LONDON (ICIS)--The newly-established Ukrainian gas grid operator is considering mergers of its western border interconnection points in a bid to streamline operations and deepen regional market integration, the head of GTSO told ICIS in an interview.
Sergiy Makogon, general manager of GTSO, said interconnection points which had been booked for the transit of Russian gas under a previous legacy contract and border points which have been used for imports of gas into Ukraine from Hungary, Poland and Slovakia may be merged into virtual interconnection points (VIPs).
This means that GTSO could cluster up the Budince-Velke Kapusany interconnection points on the Slovak border, Beregovo 1400 and Beregdaroc 800 on the Hungarian border and Drozdovichi-Hermanowice on the Polish border.
Ukraine had been forced to operate double interconnection points as Beregovo 1400, Drozdoviche and Velke Kapusany had been blocked by Gazprom for transit to Europe under the terms of a ten-year contract which ended on 1 January 2020. This meant that Ukraine could not use these points for reverse flows and had to establish separate interconnections for imports.
However, as a new five-year contract has been signed with Gazprom based on EU rules, and GTSO concluded interconnection agreements for 13 out of its 24 interconnection points, it may be possible to establish VIPs to facilitate flexible hub-to-hub trading.
Reducing the number of points and simplifying operations would help shippers in Ukraine and the region to streamline operations, Makogon said.
The experience of other European TSOs, which merged interconnection points, shows that the establishment of VIPs has led to improved hub liquidity.
Makogon said GTSO had proposed to Eustream, its Slovak counterpart, to merge the Budince and Velke Kapusany physical points into a VIP as well as switch to European energy units and introduce virtual reverse flows.
“However, Eustream needs some time to manage legacy contracts. We hope it would not take much time to solve all the issues on the Slovak side,” Makogon said.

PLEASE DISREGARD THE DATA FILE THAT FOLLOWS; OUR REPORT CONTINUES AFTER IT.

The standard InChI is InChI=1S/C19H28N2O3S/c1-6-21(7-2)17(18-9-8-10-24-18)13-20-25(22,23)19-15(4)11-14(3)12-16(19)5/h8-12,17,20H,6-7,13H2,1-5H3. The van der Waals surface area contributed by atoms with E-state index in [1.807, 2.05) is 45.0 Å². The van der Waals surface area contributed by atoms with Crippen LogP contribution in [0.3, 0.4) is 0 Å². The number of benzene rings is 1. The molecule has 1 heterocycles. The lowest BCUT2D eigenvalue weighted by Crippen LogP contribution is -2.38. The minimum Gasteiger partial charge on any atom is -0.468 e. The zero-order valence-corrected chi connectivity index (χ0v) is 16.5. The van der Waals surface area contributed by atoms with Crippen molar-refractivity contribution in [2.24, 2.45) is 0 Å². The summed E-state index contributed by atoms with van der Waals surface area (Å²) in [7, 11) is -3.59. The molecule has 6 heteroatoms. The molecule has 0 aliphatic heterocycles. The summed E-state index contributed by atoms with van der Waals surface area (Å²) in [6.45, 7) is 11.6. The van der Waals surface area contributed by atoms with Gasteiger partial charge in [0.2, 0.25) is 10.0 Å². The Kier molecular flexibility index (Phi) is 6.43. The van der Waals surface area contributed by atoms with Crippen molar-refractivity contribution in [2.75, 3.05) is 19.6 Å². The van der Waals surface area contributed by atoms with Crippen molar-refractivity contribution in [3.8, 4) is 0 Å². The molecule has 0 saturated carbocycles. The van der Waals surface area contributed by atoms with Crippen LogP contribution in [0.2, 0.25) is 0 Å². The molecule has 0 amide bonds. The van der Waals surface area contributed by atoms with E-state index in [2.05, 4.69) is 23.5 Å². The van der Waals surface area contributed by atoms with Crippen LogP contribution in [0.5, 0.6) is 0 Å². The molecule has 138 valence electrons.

As a preliminary step, Ukraine has already established virtual flows with Poland, after the Polish transmission system operator Gaz-System offered capacities on its platform last week.
This means that Ukraine can retain a certain portion of gas for its own needs out of a total quantity earmarked for export.
Makogon said similar operations should be introduced on the Hungarian and Slovak border in line with the provisions of the EU’s Capacity Allocation Mechanisms Network Code (CAM NC) and the interconnection agreements signed with Hungary and Slovakia.
Since the beginning of the year, imports from Hungary had dropped to zero while those from Poland only barely picked up from 22 January because of oversupply and low demand in Ukraine and the region.
Meanwhile, Slovak flows on the Budince interconnection point have also fallen as Ukraine booked only 30% of capacity for Q1 ’20.
However, Makogon said there was a strong case for both Hungary and Slovakia to offer capacities for virtual reverse flows to Ukraine as these would deepen market integration.
A source close to Eustream confirmed Slovakia and Ukraine now had a standard interconnection agreement for Velke Kapusany, which enables virtual reverse flows, in addition to the existing IA at Budince.
However, he noted that since the IA with GTSO for Velke Kapusany was signed on the final day of 2019, Eustream still needed time to phase out the interconnection agreement with Gazprom, introduce a testing regime and adapt the information system.